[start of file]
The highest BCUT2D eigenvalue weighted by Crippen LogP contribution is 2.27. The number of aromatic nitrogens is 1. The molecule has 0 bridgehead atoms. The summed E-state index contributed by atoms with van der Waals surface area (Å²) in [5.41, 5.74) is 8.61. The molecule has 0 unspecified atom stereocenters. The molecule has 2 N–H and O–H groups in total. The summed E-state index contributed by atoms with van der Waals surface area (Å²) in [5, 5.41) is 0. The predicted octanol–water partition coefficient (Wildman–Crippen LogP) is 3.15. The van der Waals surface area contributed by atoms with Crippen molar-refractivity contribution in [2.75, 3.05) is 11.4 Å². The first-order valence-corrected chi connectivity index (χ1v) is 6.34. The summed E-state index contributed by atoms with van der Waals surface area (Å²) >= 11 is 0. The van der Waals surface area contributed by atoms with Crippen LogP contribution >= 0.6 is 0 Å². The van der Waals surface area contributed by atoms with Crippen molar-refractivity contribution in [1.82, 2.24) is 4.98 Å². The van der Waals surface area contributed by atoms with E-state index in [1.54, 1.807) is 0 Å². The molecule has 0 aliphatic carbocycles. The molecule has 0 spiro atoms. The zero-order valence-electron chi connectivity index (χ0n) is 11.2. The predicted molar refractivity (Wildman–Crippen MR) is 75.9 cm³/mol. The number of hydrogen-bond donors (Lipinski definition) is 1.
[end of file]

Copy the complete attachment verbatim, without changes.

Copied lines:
The highest BCUT2D eigenvalue weighted by Crippen LogP contribution is 2.27. The number of aromatic nitrogens is 1. The molecule has 0 bridgehead atoms. The summed E-state index contributed by atoms with van der Waals surface area (Å²) in [5.41, 5.74) is 8.61. The molecule has 0 unspecified atom stereocenters. The molecule has 2 N–H and O–H groups in total. The summed E-state index contributed by atoms with van der Waals surface area (Å²) in [5, 5.41) is 0. The predicted octanol–water partition coefficient (Wildman–Crippen LogP) is 3.15. The van der Waals surface area contributed by atoms with Crippen molar-refractivity contribution in [2.75, 3.05) is 11.4 Å². The first-order valence-corrected chi connectivity index (χ1v) is 6.34. The summed E-state index contributed by atoms with van der Waals surface area (Å²) >= 11 is 0. The van der Waals surface area contributed by atoms with Crippen LogP contribution >= 0.6 is 0 Å². The van der Waals surface area contributed by atoms with Crippen molar-refractivity contribution in [1.82, 2.24) is 4.98 Å². The van der Waals surface area contributed by atoms with E-state index in [1.54, 1.807) is 0 Å². The molecule has 0 aliphatic carbocycles. The molecule has 0 spiro atoms. The zero-order valence-electron chi connectivity index (χ0n) is 11.2. The predicted molar refractivity (Wildman–Crippen MR) is 75.9 cm³/mol. The number of hydrogen-bond donors (Lipinski definition) is 1.